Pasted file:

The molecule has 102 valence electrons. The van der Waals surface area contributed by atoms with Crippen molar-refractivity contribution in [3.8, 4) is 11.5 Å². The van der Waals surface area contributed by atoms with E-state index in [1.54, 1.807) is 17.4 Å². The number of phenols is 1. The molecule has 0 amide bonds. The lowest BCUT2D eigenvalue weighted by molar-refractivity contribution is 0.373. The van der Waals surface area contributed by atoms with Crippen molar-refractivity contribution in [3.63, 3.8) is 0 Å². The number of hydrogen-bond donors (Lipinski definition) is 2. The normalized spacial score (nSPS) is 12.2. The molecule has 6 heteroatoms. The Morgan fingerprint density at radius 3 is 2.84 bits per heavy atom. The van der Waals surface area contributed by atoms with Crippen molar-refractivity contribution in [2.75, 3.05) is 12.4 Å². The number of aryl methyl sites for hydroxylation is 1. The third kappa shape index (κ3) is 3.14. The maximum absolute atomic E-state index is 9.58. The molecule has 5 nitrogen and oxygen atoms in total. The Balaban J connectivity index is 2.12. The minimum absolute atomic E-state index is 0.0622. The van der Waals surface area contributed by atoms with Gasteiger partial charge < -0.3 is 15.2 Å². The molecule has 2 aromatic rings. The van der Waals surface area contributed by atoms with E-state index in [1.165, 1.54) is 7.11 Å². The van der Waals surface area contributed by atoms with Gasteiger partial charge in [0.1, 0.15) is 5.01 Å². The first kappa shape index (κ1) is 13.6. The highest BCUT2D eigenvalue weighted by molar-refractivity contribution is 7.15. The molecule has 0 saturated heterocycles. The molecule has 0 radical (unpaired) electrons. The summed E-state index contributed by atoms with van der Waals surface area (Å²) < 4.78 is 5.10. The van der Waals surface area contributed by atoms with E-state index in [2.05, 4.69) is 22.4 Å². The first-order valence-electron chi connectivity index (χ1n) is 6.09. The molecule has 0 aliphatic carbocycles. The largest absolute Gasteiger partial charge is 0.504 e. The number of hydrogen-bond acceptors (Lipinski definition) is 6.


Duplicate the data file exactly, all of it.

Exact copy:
The molecule has 102 valence electrons. The van der Waals surface area contributed by atoms with Crippen molar-refractivity contribution in [3.8, 4) is 11.5 Å². The van der Waals surface area contributed by atoms with E-state index in [1.54, 1.807) is 17.4 Å². The number of phenols is 1. The molecule has 0 amide bonds. The lowest BCUT2D eigenvalue weighted by molar-refractivity contribution is 0.373. The van der Waals surface area contributed by atoms with Crippen molar-refractivity contribution in [3.63, 3.8) is 0 Å². The number of hydrogen-bond donors (Lipinski definition) is 2. The normalized spacial score (nSPS) is 12.2. The molecule has 6 heteroatoms. The Morgan fingerprint density at radius 3 is 2.84 bits per heavy atom. The van der Waals surface area contributed by atoms with Crippen molar-refractivity contribution in [2.75, 3.05) is 12.4 Å². The number of aryl methyl sites for hydroxylation is 1. The third kappa shape index (κ3) is 3.14. The maximum absolute atomic E-state index is 9.58. The molecule has 5 nitrogen and oxygen atoms in total. The Balaban J connectivity index is 2.12. The minimum absolute atomic E-state index is 0.0622. The van der Waals surface area contributed by atoms with Gasteiger partial charge < -0.3 is 15.2 Å². The molecule has 2 aromatic rings. The van der Waals surface area contributed by atoms with E-state index in [1.165, 1.54) is 7.11 Å². The van der Waals surface area contributed by atoms with Gasteiger partial charge in [0.1, 0.15) is 5.01 Å². The first kappa shape index (κ1) is 13.6. The highest BCUT2D eigenvalue weighted by molar-refractivity contribution is 7.15. The molecule has 0 saturated heterocycles. The molecule has 0 radical (unpaired) electrons. The summed E-state index contributed by atoms with van der Waals surface area (Å²) < 4.78 is 5.10. The van der Waals surface area contributed by atoms with E-state index in [2.05, 4.69) is 22.4 Å². The first-order valence-electron chi connectivity index (χ1n) is 6.09. The molecule has 0 aliphatic carbocycles. The largest absolute Gasteiger partial charge is 0.504 e. The number of hydrogen-bond acceptors (Lipinski definition) is 6.